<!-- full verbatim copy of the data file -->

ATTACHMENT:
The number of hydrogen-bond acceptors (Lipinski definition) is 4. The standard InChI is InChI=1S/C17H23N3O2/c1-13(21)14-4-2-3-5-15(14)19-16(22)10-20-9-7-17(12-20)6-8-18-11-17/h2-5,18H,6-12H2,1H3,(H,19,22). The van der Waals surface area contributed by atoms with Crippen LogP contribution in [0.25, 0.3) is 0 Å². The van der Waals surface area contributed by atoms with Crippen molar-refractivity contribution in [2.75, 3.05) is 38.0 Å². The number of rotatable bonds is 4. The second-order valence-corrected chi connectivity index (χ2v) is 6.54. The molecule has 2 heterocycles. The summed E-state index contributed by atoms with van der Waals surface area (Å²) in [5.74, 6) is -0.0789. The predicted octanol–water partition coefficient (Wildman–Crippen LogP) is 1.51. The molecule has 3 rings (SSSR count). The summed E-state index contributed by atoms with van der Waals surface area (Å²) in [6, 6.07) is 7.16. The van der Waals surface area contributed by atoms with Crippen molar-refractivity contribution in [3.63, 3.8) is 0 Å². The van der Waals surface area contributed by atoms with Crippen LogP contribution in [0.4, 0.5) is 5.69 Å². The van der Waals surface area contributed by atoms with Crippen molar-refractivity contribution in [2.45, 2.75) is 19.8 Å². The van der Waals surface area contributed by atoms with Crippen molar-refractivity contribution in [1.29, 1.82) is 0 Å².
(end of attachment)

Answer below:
The number of hydrogen-bond acceptors (Lipinski definition) is 4. The standard InChI is InChI=1S/C17H23N3O2/c1-13(21)14-4-2-3-5-15(14)19-16(22)10-20-9-7-17(12-20)6-8-18-11-17/h2-5,18H,6-12H2,1H3,(H,19,22). The van der Waals surface area contributed by atoms with Crippen LogP contribution in [0.25, 0.3) is 0 Å². The van der Waals surface area contributed by atoms with Crippen molar-refractivity contribution in [2.75, 3.05) is 38.0 Å². The number of rotatable bonds is 4. The second-order valence-corrected chi connectivity index (χ2v) is 6.54. The molecule has 2 heterocycles. The summed E-state index contributed by atoms with van der Waals surface area (Å²) in [5.74, 6) is -0.0789. The predicted octanol–water partition coefficient (Wildman–Crippen LogP) is 1.51. The molecule has 3 rings (SSSR count). The summed E-state index contributed by atoms with van der Waals surface area (Å²) in [6, 6.07) is 7.16. The van der Waals surface area contributed by atoms with Crippen molar-refractivity contribution in [3.63, 3.8) is 0 Å². The van der Waals surface area contributed by atoms with Crippen LogP contribution in [0.4, 0.5) is 5.69 Å². The van der Waals surface area contributed by atoms with Crippen molar-refractivity contribution in [2.45, 2.75) is 19.8 Å². The van der Waals surface area contributed by atoms with Crippen molar-refractivity contribution in [1.29, 1.82) is 0 Å².